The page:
The explanation for the red "VR6" badge on the grille lay under the hood; signifying V-Reihenmotor or V-inline engine, this ultra-compact 2,792cc V-6 spaced its two banks of three cylinders only 15 degrees apart, which allowed all to share a single cylinder head, and a V-6 to fit in the space of a transverse inline-four. This seven-main-bearing engine had a 10:1 compression ratio, Motronic engine management and Bosch sequential multi-port EFI. While it made 190hp in Europe, Americans got 178hp at 5,800 RPM and 177-lbs ft of torque at 4,200 RPM, still powerful enough to drop the 0-60 MPH time to roughly 6.4 seconds with the manual or 7.8 with the automatic. This throaty-sounding engine was a bit thirstier, though, achieving 18/25 MPG with the manual, 17/23 with the auto.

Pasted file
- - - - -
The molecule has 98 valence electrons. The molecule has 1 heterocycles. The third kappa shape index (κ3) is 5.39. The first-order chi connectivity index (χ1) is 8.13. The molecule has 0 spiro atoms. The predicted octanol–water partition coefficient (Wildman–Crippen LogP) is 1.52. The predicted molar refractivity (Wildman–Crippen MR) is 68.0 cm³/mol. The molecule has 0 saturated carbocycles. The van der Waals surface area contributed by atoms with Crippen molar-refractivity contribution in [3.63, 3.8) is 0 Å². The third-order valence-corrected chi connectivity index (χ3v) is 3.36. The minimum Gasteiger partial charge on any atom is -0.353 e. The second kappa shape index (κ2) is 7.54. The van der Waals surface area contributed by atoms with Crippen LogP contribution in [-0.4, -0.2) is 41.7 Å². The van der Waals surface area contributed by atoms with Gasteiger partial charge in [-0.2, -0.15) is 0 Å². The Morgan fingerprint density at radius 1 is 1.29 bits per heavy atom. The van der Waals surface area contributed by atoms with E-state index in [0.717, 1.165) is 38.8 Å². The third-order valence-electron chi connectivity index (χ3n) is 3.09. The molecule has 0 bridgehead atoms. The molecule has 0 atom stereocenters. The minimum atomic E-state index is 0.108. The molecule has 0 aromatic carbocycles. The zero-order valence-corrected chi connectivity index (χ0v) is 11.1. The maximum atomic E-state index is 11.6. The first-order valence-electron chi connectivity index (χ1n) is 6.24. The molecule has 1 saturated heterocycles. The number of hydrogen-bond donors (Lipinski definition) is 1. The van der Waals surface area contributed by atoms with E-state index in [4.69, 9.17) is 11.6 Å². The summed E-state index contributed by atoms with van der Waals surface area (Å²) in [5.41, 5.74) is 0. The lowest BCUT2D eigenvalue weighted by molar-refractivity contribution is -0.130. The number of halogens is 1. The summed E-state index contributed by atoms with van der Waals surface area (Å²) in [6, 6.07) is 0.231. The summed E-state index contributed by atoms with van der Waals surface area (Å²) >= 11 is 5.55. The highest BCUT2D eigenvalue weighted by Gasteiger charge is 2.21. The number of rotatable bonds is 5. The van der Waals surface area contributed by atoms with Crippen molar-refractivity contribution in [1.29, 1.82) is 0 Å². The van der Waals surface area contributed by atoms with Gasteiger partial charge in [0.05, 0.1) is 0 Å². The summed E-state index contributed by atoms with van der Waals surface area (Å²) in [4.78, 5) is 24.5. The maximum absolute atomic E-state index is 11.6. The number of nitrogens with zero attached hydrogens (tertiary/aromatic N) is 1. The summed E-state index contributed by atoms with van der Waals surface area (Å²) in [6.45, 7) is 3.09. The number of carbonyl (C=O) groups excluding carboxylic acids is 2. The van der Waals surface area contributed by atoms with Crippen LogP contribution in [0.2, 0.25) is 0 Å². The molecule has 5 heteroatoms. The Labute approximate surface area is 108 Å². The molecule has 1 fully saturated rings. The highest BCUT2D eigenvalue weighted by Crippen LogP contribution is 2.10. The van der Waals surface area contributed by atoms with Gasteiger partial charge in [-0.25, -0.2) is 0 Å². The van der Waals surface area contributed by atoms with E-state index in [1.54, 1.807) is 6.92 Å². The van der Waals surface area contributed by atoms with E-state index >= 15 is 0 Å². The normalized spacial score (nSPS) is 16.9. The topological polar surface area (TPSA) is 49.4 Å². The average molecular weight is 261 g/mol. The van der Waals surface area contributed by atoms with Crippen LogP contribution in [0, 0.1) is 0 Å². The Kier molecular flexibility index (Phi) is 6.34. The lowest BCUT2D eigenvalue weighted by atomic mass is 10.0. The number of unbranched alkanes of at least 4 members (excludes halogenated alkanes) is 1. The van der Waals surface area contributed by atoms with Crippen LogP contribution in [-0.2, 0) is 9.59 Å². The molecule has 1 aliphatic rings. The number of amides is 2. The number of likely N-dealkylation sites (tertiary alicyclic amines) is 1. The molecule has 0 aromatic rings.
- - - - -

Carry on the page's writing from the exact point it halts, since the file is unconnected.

More changes were in store for 1993, the model year of our $23,470 feature car. A redesigned control arm front suspension that VW called "Plus-Axle" was engineered for negative steering radius and reduced torque steer; it received a 20mm anti-roll bar, which was complemented by a 21mm version in the rear. Although still sized 15 x 6.5 inches, five-spoke Speedline alloys brought a fresh look. The dashboard was freshened with a new red-needle instrument cluster, ancillary voltmeter and oil pressure gauges were set in the center console à la the Audi Coupe quattro, the climate controls were revised and window switches relocated. Dark gray/red or light gray/white cloth upholstery was standard; beige or black leather was optional, as was a trunk-mounted CD changer.